paris fashion


Collection’s Highlight: Pale Green Damask Gown, Worth of Paris

According to family tradition this gown was purchased for the trousseau of Angelica Livingston Gerry, who never married. Although, we do not have an exact date the dress was purchased, the Gerry family of New York City and Newport, Rhode Island, travelled abroad nearly every year.  We do know that they travelled throughout Europe from 1893 through 1896 and returned with 50 pieces of luggage! (IMAGINE THAT?!). There was also another family trip later in the 1890s that might account for the purchase. 

What we do know is that the gown is from Worth of Paris, because look, there is a tag that says it (isn’t it nice when things work out like that). The gown is a pale green silk, which seems to look much more green in person than in the photos. The gown features remarkably wide sleeves, sharply contrasting black bow, and just a hint of the colonial revival to its shape. It was Charles Worth that introduced the world to a dress silhouette with enormous sleeves and smooth trains which quickly gained popularity over the decade.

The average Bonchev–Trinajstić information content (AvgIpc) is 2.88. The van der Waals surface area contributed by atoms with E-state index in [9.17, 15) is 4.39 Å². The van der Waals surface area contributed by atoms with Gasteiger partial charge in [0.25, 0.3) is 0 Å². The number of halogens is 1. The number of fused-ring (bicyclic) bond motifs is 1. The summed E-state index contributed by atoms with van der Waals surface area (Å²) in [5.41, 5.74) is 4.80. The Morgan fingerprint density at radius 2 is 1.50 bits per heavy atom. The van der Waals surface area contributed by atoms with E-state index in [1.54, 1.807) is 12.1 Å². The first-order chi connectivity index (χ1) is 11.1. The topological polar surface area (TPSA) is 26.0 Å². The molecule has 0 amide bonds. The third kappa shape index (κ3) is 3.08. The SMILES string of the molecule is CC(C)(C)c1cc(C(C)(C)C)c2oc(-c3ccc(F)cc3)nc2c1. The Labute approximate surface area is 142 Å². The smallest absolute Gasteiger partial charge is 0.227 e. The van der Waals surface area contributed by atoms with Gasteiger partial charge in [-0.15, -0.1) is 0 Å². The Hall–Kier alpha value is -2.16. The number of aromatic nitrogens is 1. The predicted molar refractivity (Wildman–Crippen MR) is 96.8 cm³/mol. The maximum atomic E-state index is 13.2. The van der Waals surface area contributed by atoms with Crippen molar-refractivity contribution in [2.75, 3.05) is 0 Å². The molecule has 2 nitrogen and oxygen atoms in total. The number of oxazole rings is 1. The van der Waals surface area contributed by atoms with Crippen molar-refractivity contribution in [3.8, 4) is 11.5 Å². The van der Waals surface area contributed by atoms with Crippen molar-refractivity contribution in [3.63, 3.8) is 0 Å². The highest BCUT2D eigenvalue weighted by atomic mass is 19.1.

As a budding fashion historian I am in no place to lecture the interwebs about Charles Worth or the House of Worth.  Instead, I would like to direct your attention to a very engaging and succinct podcast from the illustrious Stuff You Missed In History Class on the subject of Worth. 


Dress, ca 1890-1901, Worth of Paris, silk. The Fenimore Art Museum, Cooperstown, New York, Gift of Mrs. Elbridge T. Gerry, N0080.1969. Full dress photograph by Richard Walker .